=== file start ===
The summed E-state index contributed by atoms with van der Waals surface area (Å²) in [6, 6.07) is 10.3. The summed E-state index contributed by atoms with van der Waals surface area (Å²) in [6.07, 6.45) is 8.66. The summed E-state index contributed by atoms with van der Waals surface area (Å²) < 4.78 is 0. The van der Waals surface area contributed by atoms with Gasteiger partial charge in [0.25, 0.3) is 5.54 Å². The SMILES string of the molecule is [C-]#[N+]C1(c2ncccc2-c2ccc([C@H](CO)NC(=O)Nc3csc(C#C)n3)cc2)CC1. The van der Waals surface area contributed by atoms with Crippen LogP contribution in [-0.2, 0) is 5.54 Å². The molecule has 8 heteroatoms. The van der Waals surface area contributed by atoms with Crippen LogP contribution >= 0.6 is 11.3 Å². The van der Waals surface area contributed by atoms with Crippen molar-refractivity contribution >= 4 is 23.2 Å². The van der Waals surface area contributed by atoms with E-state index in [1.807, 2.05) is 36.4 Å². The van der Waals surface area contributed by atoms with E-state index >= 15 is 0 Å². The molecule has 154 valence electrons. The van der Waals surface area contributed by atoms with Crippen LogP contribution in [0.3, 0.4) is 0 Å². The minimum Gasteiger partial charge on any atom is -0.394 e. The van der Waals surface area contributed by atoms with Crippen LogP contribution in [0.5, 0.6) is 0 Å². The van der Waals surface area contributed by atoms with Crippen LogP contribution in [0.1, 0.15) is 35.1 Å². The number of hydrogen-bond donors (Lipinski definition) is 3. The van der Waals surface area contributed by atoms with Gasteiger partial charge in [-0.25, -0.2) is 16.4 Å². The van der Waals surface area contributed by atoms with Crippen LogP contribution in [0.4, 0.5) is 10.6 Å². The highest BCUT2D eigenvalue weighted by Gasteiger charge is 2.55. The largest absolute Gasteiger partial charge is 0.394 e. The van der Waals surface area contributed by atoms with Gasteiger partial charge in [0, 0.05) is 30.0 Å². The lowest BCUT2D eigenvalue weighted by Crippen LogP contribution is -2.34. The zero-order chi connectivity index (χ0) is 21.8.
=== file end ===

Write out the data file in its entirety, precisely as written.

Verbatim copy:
The summed E-state index contributed by atoms with van der Waals surface area (Å²) in [6, 6.07) is 10.3. The summed E-state index contributed by atoms with van der Waals surface area (Å²) in [6.07, 6.45) is 8.66. The summed E-state index contributed by atoms with van der Waals surface area (Å²) < 4.78 is 0. The van der Waals surface area contributed by atoms with Gasteiger partial charge in [0.25, 0.3) is 5.54 Å². The SMILES string of the molecule is [C-]#[N+]C1(c2ncccc2-c2ccc([C@H](CO)NC(=O)Nc3csc(C#C)n3)cc2)CC1. The van der Waals surface area contributed by atoms with Crippen LogP contribution in [-0.2, 0) is 5.54 Å². The molecule has 8 heteroatoms. The van der Waals surface area contributed by atoms with Crippen LogP contribution >= 0.6 is 11.3 Å². The van der Waals surface area contributed by atoms with Crippen molar-refractivity contribution >= 4 is 23.2 Å². The van der Waals surface area contributed by atoms with E-state index in [1.807, 2.05) is 36.4 Å². The van der Waals surface area contributed by atoms with E-state index >= 15 is 0 Å². The molecule has 154 valence electrons. The van der Waals surface area contributed by atoms with Crippen LogP contribution in [0.3, 0.4) is 0 Å². The minimum Gasteiger partial charge on any atom is -0.394 e. The van der Waals surface area contributed by atoms with Crippen LogP contribution in [0.5, 0.6) is 0 Å². The van der Waals surface area contributed by atoms with Crippen LogP contribution in [0.1, 0.15) is 35.1 Å². The number of hydrogen-bond donors (Lipinski definition) is 3. The van der Waals surface area contributed by atoms with Gasteiger partial charge in [-0.25, -0.2) is 16.4 Å². The van der Waals surface area contributed by atoms with Crippen LogP contribution in [0.4, 0.5) is 10.6 Å². The highest BCUT2D eigenvalue weighted by Gasteiger charge is 2.55. The largest absolute Gasteiger partial charge is 0.394 e. The van der Waals surface area contributed by atoms with Gasteiger partial charge in [0, 0.05) is 30.0 Å². The lowest BCUT2D eigenvalue weighted by Crippen LogP contribution is -2.34. The zero-order chi connectivity index (χ0) is 21.8.